Aboard S.S. Romolo

Saturday Thursday, March 26 28, 1929

Got the two packages off all right and the boat left at eleven. A gale of wind sprang up from the south and increased in velocity until we could not even eat on deck, as our soup and food would blow out of the dishes. All afternoon and evening we sailed down the coast between the shore and off-shore islands. Too windy to do much of anything. I was looking at my map of the world when it blew out of my hands and overboard. Our Indian friend told us about the places of interest to see in India and Kashmir. He has been living in Germany for several years now and is very intelligent. Speaks English well, using many long or difficult words; also German, French, Persian, Russian, a little Austrian, and possibly Italian, Arabic, Spanish, all besides his own native tongue.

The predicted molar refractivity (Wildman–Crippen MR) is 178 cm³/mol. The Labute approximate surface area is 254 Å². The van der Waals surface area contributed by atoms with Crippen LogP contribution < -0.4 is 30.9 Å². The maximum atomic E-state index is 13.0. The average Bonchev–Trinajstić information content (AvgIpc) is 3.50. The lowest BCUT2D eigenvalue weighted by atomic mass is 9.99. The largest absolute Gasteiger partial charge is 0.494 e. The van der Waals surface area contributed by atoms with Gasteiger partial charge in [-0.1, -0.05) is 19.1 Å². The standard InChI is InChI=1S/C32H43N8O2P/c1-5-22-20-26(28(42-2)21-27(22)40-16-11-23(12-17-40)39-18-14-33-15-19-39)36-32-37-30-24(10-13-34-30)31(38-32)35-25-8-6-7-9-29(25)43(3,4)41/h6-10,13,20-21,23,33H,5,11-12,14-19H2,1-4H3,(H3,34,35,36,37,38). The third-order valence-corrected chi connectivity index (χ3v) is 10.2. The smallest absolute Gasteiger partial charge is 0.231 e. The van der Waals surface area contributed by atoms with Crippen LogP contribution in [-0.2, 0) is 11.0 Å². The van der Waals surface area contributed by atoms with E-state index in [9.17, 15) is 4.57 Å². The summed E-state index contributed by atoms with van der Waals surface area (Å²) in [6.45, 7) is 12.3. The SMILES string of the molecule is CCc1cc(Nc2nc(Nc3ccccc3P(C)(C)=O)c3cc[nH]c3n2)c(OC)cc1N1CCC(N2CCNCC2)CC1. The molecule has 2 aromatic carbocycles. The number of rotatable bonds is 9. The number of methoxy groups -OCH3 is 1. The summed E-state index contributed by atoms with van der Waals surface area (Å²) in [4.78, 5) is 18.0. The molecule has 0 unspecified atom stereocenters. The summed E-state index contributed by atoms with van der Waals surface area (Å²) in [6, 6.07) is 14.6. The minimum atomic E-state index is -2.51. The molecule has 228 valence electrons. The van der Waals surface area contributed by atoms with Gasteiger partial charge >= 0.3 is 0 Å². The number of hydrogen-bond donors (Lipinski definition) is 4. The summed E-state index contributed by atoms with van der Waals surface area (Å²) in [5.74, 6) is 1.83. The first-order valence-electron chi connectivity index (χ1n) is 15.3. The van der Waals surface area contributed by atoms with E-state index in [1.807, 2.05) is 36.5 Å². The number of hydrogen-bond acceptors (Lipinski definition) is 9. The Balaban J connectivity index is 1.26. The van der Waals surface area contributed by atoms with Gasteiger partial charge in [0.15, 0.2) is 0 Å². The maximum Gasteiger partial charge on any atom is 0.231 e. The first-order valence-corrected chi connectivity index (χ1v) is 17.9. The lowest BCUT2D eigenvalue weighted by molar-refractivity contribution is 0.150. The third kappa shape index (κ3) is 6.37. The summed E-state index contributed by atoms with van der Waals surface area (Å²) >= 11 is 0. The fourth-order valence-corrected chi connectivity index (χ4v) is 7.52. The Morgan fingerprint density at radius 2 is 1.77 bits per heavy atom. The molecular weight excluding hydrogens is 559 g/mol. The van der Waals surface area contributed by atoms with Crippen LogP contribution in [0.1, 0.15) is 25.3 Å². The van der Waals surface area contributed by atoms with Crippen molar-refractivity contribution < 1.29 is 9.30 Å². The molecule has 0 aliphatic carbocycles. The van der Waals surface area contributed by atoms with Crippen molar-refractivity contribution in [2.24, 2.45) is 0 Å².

After dinner some of Mort’s favorites dropped around, one my cook friend and the other a boy with a musical voice that you never tire of hearing. He taught them some English to say in Karachi and Shanghai. A couple of my friends, those who wanted to treat me to the beer, bought a roll of films and I took it all of them. Such comical poses. They always wanted their new pith helmets in the picture, and the poses were comical—holding black native boys in their arms, etc.

Last night they had movies for the soldiers, so Mort and I went. The screen was lashed to the mast and the audience sat on the second deck. East Lynne was the picture. Ancient and pretty good in the films. Old costumes and all in Italian, which was not hard to understand, more or less. There was a wind storm instead of the snow storm and, strange to say, sometimes you could see the storm through a window or from outside; then other times, supposedly at this same time of the storm, it was nice and calm outside. The director just forgot his cues. One scene shows the heroine and a tree being blown from a cliff to a tall, rocky pinnacle some feet away. The hero somehow, probably by magic, gets to the tree and rescues the girl. The villain confesses, exonerating the hero, and all ends well when the whole cast opportunely happens to drop in the closing scene.

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